Mickelson, Roslyn A.
Segregation and the SAT
University of North Carolina Charlotte
Analyzes how organizational features of school racial composition and tracks influence student's opportunities to learn material covered on the SAT.
Journal Name or Institutional Affiliation:
Ohio State Law Journal
Vol. 67, No. 1
- Both forms of segregation (first-generation and second-generation) negatively affects SAT scores.
- Racially imbalanced High School tracks affect SAT scores.
- High School track were one of the most important influences on SAT outcomes.
- After controlling for difference in family background, gender, effort, peer group influences, and prior achievement, there was a relationship with student's race and track placement. Blacks were more likely than otherwise similar Whites to be enrolled in lower tracks.
- The more time students spent in segregated Black elementary schools, the less likely they were to be assigned to higher track classes in High School, all else being equal.
- Black-White race gap in SAT scores reflects variations in opportunities to learn that are associated with the racial composition of schools and classrooms in which students learn.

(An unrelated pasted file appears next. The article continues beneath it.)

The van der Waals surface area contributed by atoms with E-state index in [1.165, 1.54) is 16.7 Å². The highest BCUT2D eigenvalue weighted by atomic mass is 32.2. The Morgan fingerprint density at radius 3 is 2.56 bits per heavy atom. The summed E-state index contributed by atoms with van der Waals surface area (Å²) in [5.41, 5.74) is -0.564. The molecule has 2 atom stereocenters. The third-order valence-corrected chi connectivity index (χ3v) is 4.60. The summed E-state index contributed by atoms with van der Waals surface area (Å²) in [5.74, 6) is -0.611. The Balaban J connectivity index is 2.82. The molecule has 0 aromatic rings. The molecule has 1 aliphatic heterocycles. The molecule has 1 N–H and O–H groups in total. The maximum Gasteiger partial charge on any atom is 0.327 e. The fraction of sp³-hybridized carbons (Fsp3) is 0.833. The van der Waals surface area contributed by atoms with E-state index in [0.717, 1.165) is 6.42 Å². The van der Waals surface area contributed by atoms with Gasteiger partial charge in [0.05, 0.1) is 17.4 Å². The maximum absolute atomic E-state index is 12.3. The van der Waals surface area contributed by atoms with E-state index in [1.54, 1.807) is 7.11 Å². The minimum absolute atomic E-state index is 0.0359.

- School sponsored opportunities to prepare for the SAT that vary with a school's racial composition were more subtle indicators of White privilege in CMS.
- Students from higher socioeconomic backgrounds and those with cultural capital earn higher SAT scores.
- Prior achievement, college-oriented peers, and optimistic attitudes about education’s role in one’s future all have positive effects on SAT scores.
- Self-reported effort and abstract attitudes have no effect.
Journal Article Empirical Research
Achievement Gap, Desegregation, High School, Racial Composition, SAT, Segregation, Tracking
Method of Analysis:
Unit of Analysis:
- Data from an eighteen-year (1987-2002) multimethod case study of educational reform in North Carolina’s Charlotte-Mecklenburg School District
- High School Student Survey 1833 High School seniors surveyed in 1997.
- CMS principal Survey Data in 1999.
- Interviews with Principals: telephone interviewed with purposively selected principals.
- Interviews with students, parents and educators. 160 students, their parents , teachers and counselors.
- DV: SAT total battery score
- IV: School-level segregation (the percentage of Black students in the respondent’s high school and the percentage of the respondent’s elementary education that took place in segregated Black schools; Classroomlevel segregation is operationalized using the track level of the respondent’s twelfth-grade English class), race, gender, family background, cultural capital, effort, prior achievement, % peers going to college, concrete attitudes, abstract attitudes, college track,